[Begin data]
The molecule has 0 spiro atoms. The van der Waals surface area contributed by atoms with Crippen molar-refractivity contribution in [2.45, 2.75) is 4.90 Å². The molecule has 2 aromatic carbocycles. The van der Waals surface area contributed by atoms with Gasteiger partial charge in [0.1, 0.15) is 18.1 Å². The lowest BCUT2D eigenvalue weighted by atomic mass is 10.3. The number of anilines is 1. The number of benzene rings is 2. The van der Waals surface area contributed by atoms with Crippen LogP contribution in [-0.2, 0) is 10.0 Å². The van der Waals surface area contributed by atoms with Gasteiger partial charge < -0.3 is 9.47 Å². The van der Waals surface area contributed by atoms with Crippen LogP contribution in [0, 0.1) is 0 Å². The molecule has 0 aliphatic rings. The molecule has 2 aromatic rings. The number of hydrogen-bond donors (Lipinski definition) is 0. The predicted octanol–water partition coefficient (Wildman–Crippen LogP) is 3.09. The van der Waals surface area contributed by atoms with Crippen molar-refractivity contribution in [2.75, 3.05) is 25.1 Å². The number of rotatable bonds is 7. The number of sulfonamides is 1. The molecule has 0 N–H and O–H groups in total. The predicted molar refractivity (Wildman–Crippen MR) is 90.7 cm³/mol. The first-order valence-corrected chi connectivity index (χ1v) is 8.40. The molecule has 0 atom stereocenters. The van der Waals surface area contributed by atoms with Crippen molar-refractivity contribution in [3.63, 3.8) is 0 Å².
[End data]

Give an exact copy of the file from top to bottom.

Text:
The molecule has 0 spiro atoms. The van der Waals surface area contributed by atoms with Crippen molar-refractivity contribution in [2.45, 2.75) is 4.90 Å². The molecule has 2 aromatic carbocycles. The van der Waals surface area contributed by atoms with Gasteiger partial charge in [0.1, 0.15) is 18.1 Å². The lowest BCUT2D eigenvalue weighted by atomic mass is 10.3. The number of anilines is 1. The number of benzene rings is 2. The van der Waals surface area contributed by atoms with Crippen LogP contribution in [-0.2, 0) is 10.0 Å². The van der Waals surface area contributed by atoms with Gasteiger partial charge < -0.3 is 9.47 Å². The van der Waals surface area contributed by atoms with Crippen LogP contribution in [0, 0.1) is 0 Å². The molecule has 0 aliphatic rings. The molecule has 2 aromatic rings. The number of hydrogen-bond donors (Lipinski definition) is 0. The predicted octanol–water partition coefficient (Wildman–Crippen LogP) is 3.09. The van der Waals surface area contributed by atoms with Crippen molar-refractivity contribution in [2.75, 3.05) is 25.1 Å². The number of rotatable bonds is 7. The number of sulfonamides is 1. The molecule has 0 N–H and O–H groups in total. The predicted molar refractivity (Wildman–Crippen MR) is 90.7 cm³/mol. The first-order valence-corrected chi connectivity index (χ1v) is 8.40. The molecule has 0 atom stereocenters. The van der Waals surface area contributed by atoms with Crippen molar-refractivity contribution in [3.63, 3.8) is 0 Å².